The World's Most Trusted Source of Information About the Fascinating World of Fishkeeping

Jump to Site Navigation


Issue #721 Nov/Dec 2016




Feature Articles

Three select articles will be offered in their entirety each month, available to all visitors.

Algae Eaters in the Marine Aquarium
 The perpetual growth of the unwanted ...
Author: James W. Fatherree

Archives

Check out past articles here.

10 Fab Fish for a Planted Tank
A beautiful planted tank is an achievement ...
Author: Alan de Velasco
Attack of the Green Munchers! 10 Plant-Shredding Fish (FULL)
A well-planted tank is a beautiful thing: a ...
Author: Amanda Wenger
Colorful Corals for a Dazzling Tank
Out of the thousands of coral species in the ...
Author: Jeremy Gosnell
Reef-Friendly Invertebrates (Part II)
In the second part of his two-part series on ...
Author: Scott W. Michael
Rockwork in the Reef Aquarium: A How-To Guide (FULL)
When it comes to reef aquariums, the building ...
Author: James W. Fatherree
Setting Up and Maintaining a Planted Tank
While many freshwater hobbyists aspire to ...
Author: Kate Barrington
Tips and Tricks for Keeping Tangs (FULL)
Tangs are a mainstay of the saltwater ...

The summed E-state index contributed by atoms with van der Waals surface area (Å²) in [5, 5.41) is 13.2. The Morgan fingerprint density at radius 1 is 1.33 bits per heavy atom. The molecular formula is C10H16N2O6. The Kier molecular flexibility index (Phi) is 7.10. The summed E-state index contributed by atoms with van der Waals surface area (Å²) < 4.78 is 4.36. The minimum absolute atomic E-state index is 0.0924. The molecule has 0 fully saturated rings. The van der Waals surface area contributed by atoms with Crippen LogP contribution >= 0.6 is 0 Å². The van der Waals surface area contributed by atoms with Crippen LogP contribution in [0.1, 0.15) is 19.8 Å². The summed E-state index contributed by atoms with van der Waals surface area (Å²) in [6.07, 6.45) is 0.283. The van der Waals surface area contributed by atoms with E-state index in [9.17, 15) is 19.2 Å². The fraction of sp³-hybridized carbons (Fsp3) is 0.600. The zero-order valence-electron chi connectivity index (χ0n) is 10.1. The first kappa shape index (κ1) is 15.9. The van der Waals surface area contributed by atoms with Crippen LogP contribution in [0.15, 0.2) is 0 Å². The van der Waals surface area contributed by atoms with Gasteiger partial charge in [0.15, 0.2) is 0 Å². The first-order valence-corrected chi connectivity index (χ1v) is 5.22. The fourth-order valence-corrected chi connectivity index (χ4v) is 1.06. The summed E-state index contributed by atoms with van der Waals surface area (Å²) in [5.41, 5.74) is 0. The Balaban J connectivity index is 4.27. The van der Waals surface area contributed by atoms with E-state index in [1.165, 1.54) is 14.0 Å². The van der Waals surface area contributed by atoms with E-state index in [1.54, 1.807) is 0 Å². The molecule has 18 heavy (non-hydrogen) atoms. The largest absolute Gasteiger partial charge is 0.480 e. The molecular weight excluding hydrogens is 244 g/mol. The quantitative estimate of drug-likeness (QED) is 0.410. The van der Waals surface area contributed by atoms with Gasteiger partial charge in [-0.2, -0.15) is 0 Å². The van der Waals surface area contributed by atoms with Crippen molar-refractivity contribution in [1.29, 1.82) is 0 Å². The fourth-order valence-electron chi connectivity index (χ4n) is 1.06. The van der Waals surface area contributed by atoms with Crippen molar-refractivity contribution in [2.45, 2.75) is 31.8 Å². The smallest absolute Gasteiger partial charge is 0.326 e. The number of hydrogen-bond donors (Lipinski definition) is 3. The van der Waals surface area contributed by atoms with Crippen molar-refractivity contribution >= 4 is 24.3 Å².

Author: Richard Aspinall

Back to Top


  
  About the Cover

The beautiful, regal discus (Symphysodon spp.) have long been considered the kings of freshwater fish, but in days past meeting their water chemistry and other needs was difficult enough to label them “for experts only.” With their widespread captive propagation, however, has come increased resilience and tolerance for typical aquarium conditions, meaning that modern-day discus now available are much more easily keepable by intermediate and even conscientious novice aquarists. Learn more about these colorful Amazonians in Alesia Benedict’s “Beginning with Discus” (p. 62).

 


Photo credit: Andrey Armyagov/Shutterstock.com


 

 

View TFH Digital


Species Profiles


Tip of the Month:

That while most fish are either freshwater or marine, with a small number of species regularly inhabiting brackish estuarine habitats, a few fishes are at home in water of any salinity, including hypersaline - saltier than seawater! Some of these species, like the bull shark Carcharhinus leucas, are not potential aquarium specimens, but the group includes the popular sailfin molly Poecilla spp. and the much underappreciated native American sheepshead minnow Cyprinodon variegatus. These can be kept under fresh, brackish, or marine conditions.

View Issues

Back to Top


Back to Top


Site 'Breadcrumb' Navigation:

Back to Top